Cat Hobaiter on communication in apes
Dr Cat Hobaiter spends much of her time in the rain forests of Africa studying the gestures of chimps. She tells Jim Al-Khalili about what she thinks the gestures mean.
Dr Catherine Hobaiter studies how apes communicate with each other. Although she's based at the University of St Andrews in Scotland, she spends a lot of her time in the forests of Uganda, at the Budongo Research Centre. There, she's endlessly fascinated by the behaviour of great apes.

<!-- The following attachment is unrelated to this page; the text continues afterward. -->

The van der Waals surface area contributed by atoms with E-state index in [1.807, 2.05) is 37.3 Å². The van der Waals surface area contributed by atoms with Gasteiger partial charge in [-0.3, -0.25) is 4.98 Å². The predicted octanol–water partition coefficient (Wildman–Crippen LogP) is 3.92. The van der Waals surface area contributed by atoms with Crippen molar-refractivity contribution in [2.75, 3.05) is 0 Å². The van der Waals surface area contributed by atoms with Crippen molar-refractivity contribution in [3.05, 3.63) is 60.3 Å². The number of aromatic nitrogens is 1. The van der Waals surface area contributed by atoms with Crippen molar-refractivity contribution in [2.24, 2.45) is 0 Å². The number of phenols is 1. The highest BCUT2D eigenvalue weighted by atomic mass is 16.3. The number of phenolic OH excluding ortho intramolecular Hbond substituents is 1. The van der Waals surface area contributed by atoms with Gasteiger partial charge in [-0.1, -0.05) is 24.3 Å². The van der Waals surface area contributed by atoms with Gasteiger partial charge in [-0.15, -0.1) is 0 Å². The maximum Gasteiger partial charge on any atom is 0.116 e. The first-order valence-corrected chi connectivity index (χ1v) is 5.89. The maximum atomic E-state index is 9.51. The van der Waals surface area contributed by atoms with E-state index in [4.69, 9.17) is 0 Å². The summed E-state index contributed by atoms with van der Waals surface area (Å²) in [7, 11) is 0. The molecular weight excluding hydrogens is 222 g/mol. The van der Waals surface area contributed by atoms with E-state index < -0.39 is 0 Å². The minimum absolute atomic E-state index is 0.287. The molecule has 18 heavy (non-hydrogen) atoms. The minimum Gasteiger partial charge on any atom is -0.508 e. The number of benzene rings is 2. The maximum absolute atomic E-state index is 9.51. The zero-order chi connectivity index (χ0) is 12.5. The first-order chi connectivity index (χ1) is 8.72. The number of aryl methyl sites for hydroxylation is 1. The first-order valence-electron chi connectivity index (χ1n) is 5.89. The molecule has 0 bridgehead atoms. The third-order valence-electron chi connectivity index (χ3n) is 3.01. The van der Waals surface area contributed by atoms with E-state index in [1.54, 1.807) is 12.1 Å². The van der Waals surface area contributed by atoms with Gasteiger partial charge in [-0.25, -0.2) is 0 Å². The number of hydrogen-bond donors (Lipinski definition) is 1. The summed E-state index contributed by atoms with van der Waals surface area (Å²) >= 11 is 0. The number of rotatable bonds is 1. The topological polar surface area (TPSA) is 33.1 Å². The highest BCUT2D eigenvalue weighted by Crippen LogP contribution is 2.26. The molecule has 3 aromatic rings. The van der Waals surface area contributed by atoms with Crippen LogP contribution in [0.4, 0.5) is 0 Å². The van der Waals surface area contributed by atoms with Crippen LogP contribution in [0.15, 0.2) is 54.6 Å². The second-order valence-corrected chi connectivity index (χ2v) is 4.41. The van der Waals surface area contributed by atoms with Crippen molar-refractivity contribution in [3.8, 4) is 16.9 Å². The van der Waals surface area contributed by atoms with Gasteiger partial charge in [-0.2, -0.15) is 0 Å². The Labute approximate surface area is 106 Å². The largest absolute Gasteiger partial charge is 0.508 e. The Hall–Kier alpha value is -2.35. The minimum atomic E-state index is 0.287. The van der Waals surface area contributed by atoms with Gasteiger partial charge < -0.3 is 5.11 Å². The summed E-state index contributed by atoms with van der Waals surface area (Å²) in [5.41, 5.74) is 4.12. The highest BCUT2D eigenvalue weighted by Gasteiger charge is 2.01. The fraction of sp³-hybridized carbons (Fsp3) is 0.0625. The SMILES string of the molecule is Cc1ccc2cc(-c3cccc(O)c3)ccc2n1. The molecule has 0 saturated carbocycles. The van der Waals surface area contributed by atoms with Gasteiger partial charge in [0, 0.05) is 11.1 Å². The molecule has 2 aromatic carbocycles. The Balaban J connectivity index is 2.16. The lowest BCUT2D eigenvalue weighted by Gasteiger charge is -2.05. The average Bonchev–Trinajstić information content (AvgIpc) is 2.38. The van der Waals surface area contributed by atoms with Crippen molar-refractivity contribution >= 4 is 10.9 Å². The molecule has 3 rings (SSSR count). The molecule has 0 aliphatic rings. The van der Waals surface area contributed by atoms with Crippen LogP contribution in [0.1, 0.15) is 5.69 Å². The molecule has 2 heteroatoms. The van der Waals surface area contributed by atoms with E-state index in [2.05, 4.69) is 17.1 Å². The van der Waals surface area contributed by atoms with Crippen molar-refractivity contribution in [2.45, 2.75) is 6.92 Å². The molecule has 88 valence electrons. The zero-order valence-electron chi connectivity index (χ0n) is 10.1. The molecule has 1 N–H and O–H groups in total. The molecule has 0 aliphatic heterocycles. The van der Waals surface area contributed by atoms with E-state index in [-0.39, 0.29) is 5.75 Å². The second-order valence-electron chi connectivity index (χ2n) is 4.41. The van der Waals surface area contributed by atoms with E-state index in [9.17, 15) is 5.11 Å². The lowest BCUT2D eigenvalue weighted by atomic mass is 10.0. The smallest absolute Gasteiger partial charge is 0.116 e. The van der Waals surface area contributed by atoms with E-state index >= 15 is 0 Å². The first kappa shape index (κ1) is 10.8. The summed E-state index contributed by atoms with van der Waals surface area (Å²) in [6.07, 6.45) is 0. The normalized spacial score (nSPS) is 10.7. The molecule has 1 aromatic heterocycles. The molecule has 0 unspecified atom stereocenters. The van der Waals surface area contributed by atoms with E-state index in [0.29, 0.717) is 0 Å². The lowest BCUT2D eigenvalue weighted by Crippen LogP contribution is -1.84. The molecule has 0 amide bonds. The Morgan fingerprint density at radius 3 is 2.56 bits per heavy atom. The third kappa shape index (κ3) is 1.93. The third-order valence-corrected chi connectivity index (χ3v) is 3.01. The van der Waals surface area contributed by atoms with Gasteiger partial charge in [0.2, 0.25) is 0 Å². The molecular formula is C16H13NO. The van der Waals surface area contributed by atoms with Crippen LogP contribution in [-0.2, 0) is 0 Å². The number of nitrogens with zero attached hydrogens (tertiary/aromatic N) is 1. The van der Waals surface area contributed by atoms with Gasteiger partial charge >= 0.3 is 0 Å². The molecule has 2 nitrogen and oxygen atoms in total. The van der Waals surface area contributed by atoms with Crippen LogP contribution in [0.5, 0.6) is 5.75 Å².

Cat Hobaiter tells Jim al-Khalili about the difficulties of carrying out research on chimps in the wild. It can take years to win the trust of the apes. She says that her approach is to adopt the attitude of a moody teenager. Look bored and the chimps will ignore her, but at the same time she is watching them closely. Her particular research area is in understanding not the sounds that apes make, but their gestures. From her observations she's found that they use around 80 different gestures - many of which are common, in the sense that they have the same meaning, across different species like chimps and bonobos. One thing she and her team hope to learn from these studies is how we humans have evolved spoken language.